Finally, it wants the government to commit money towards education in the Ukrainian language, as current budgets are insufficient.  

Swedish Vocab: en krav – a demand
Russian banana boat stranded after port workers refuse to land cargo 
The Russian cargo ship Baltic Performer is stuck outside the port of Helsingborg, unable to unload its cargo of bananas from Ecuador, after a decision from the Swedish Dockworkers Union not to unload cargos from Russian vessels. 
The ship’s owners tried but failed over the weekend to get workers who are members of the Swedish Transport Workers’ Union to unload the cargo. While the union has also voted not to unload Russian vessels, the decision will not come into force for a month.
But over the weekend, the owners nonetheless failed to get sufficient workers, meaning the bananas remain on board while the ship has anchored outside the port. 
Swedish Vocab: att ankra – to anchor 

Russia’s propaganda machine has “completely failed” in Ukraine: Psychological Defence Agency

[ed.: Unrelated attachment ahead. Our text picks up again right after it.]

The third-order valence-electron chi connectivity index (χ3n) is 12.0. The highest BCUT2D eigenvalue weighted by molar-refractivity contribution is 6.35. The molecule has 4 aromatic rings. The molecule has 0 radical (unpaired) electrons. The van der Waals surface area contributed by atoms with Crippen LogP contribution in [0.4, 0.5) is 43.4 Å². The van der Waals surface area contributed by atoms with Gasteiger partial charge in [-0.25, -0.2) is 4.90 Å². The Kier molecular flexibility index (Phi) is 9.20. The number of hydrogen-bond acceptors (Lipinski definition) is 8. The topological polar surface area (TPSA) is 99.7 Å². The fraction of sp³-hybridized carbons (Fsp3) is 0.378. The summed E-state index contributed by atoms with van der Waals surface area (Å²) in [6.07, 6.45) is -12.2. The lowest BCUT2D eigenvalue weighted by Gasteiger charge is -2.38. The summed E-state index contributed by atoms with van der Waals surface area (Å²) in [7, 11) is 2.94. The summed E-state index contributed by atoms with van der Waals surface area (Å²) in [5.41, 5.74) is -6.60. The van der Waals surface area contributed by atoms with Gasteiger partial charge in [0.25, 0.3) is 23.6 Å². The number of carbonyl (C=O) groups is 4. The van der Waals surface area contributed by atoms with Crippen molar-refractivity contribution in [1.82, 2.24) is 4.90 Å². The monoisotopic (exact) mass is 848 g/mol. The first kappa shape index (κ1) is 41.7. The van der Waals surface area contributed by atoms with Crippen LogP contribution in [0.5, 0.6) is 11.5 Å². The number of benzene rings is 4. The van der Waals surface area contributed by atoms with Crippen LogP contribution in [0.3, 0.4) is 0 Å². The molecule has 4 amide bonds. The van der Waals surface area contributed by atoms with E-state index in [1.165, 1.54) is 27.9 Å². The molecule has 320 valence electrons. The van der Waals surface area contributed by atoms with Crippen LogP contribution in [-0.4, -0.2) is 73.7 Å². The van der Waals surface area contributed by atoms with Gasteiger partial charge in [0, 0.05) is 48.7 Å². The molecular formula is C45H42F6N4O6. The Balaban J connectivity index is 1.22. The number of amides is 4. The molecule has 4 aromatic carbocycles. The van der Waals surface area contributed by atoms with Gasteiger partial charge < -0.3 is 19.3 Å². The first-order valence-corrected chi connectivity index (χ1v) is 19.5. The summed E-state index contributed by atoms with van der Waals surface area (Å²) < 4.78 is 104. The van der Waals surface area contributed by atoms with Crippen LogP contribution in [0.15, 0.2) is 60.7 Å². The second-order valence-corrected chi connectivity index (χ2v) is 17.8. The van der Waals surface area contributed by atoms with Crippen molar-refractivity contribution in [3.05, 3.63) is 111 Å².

Sweden’s Psychological Defence Agency has condemned Russia’s propaganda operation in the wake of the invasion of Ukraine as a “total failure”, pointing to the way that social media accounts run by Russian operatives have seen posts in favour of Russia’s invasion drowned out by louder critical voices. 

“We have a good understanding of how they operate and here they have totally failed,” Mikael Tofvesson, chief of one of the agency’s units. 

He points to a tweet from the Russian foreign department that argued that everything was going according to plan and “all our goals are going to be met”. “Life will soon return to normal in the areas freed from the nationalists.” 

The tweet immediately spurred thousands of tweets ridiculing the Russian position, posting images of burning Russian vehicles and memes about Bagdad Bob.